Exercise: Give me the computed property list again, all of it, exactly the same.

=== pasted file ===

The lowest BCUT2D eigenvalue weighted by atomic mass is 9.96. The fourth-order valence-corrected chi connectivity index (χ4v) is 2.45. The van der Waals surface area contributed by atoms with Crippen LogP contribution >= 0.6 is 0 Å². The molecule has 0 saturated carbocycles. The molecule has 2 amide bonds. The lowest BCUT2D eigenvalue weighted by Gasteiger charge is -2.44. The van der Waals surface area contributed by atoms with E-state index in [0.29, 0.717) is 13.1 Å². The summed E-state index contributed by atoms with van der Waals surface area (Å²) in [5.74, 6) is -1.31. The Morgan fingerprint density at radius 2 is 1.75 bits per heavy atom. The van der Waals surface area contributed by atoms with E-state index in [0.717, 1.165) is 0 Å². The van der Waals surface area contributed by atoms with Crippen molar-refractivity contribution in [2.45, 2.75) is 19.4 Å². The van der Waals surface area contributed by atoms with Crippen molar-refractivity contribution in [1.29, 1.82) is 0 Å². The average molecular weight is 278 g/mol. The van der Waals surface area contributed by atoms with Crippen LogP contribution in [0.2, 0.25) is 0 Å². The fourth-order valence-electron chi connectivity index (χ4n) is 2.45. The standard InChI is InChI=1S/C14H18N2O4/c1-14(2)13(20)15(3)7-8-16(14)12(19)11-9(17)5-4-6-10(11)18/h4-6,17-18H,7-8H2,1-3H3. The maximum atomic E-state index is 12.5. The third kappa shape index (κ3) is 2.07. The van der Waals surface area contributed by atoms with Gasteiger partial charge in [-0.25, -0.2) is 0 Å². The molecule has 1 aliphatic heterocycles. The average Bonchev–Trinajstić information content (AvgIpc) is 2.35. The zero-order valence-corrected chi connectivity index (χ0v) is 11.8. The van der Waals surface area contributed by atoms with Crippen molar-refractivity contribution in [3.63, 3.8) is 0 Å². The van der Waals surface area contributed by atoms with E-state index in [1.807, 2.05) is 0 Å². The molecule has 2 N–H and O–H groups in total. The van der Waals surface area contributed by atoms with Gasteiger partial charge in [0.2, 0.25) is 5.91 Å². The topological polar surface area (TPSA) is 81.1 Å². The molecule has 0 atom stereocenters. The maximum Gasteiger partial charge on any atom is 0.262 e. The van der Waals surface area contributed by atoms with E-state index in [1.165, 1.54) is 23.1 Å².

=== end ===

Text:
The lowest BCUT2D eigenvalue weighted by atomic mass is 9.96. The fourth-order valence-corrected chi connectivity index (χ4v) is 2.45. The van der Waals surface area contributed by atoms with Crippen LogP contribution >= 0.6 is 0 Å². The molecule has 0 saturated carbocycles. The molecule has 2 amide bonds. The lowest BCUT2D eigenvalue weighted by Gasteiger charge is -2.44. The van der Waals surface area contributed by atoms with E-state index in [0.29, 0.717) is 13.1 Å². The summed E-state index contributed by atoms with van der Waals surface area (Å²) in [5.74, 6) is -1.31. The Morgan fingerprint density at radius 2 is 1.75 bits per heavy atom. The van der Waals surface area contributed by atoms with E-state index in [0.717, 1.165) is 0 Å². The van der Waals surface area contributed by atoms with Crippen molar-refractivity contribution in [2.45, 2.75) is 19.4 Å². The van der Waals surface area contributed by atoms with Crippen molar-refractivity contribution in [1.29, 1.82) is 0 Å². The average molecular weight is 278 g/mol. The van der Waals surface area contributed by atoms with Crippen LogP contribution in [0.2, 0.25) is 0 Å². The fourth-order valence-electron chi connectivity index (χ4n) is 2.45. The standard InChI is InChI=1S/C14H18N2O4/c1-14(2)13(20)15(3)7-8-16(14)12(19)11-9(17)5-4-6-10(11)18/h4-6,17-18H,7-8H2,1-3H3. The maximum atomic E-state index is 12.5. The third kappa shape index (κ3) is 2.07. The van der Waals surface area contributed by atoms with Gasteiger partial charge in [-0.25, -0.2) is 0 Å². The molecule has 1 aliphatic heterocycles. The average Bonchev–Trinajstić information content (AvgIpc) is 2.35. The zero-order valence-corrected chi connectivity index (χ0v) is 11.8. The van der Waals surface area contributed by atoms with Crippen molar-refractivity contribution in [3.63, 3.8) is 0 Å². The van der Waals surface area contributed by atoms with E-state index in [1.807, 2.05) is 0 Å². The molecule has 2 N–H and O–H groups in total. The van der Waals surface area contributed by atoms with Gasteiger partial charge in [0.2, 0.25) is 5.91 Å². The topological polar surface area (TPSA) is 81.1 Å². The molecule has 0 atom stereocenters. The maximum Gasteiger partial charge on any atom is 0.262 e. The van der Waals surface area contributed by atoms with E-state index in [1.165, 1.54) is 23.1 Å².